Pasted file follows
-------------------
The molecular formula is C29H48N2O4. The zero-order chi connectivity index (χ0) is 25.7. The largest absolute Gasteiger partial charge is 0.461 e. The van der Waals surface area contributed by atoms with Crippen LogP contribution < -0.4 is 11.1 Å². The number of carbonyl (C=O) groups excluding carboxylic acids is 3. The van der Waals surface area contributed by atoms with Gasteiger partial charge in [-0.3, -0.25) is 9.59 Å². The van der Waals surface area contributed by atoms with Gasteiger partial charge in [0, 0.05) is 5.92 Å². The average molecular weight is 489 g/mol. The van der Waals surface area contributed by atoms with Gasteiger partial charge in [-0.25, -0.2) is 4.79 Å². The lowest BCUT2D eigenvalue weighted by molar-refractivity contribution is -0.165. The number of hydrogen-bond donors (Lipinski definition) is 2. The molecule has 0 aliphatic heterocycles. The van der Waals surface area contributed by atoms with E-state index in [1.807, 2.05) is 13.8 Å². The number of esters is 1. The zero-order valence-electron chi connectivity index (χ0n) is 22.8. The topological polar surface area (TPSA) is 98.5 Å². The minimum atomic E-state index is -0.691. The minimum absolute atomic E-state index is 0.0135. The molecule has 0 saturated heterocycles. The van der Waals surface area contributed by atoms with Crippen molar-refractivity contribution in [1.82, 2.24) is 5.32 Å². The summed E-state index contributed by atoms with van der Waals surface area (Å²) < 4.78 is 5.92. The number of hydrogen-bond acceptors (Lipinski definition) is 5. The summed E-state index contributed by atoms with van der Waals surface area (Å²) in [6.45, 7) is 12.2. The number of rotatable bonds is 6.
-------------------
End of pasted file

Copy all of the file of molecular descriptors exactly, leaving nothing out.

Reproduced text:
The molecular formula is C29H48N2O4. The zero-order chi connectivity index (χ0) is 25.7. The largest absolute Gasteiger partial charge is 0.461 e. The van der Waals surface area contributed by atoms with Crippen LogP contribution < -0.4 is 11.1 Å². The number of carbonyl (C=O) groups excluding carboxylic acids is 3. The van der Waals surface area contributed by atoms with Gasteiger partial charge in [-0.3, -0.25) is 9.59 Å². The van der Waals surface area contributed by atoms with Gasteiger partial charge in [0, 0.05) is 5.92 Å². The average molecular weight is 489 g/mol. The van der Waals surface area contributed by atoms with Gasteiger partial charge in [-0.25, -0.2) is 4.79 Å². The lowest BCUT2D eigenvalue weighted by molar-refractivity contribution is -0.165. The number of hydrogen-bond donors (Lipinski definition) is 2. The molecule has 0 aliphatic heterocycles. The van der Waals surface area contributed by atoms with E-state index in [1.807, 2.05) is 13.8 Å². The number of esters is 1. The zero-order valence-electron chi connectivity index (χ0n) is 22.8. The topological polar surface area (TPSA) is 98.5 Å². The minimum atomic E-state index is -0.691. The minimum absolute atomic E-state index is 0.0135. The molecule has 0 saturated heterocycles. The van der Waals surface area contributed by atoms with Crippen molar-refractivity contribution in [1.82, 2.24) is 5.32 Å². The summed E-state index contributed by atoms with van der Waals surface area (Å²) < 4.78 is 5.92. The number of hydrogen-bond acceptors (Lipinski definition) is 5. The summed E-state index contributed by atoms with van der Waals surface area (Å²) in [6.45, 7) is 12.2. The number of rotatable bonds is 6.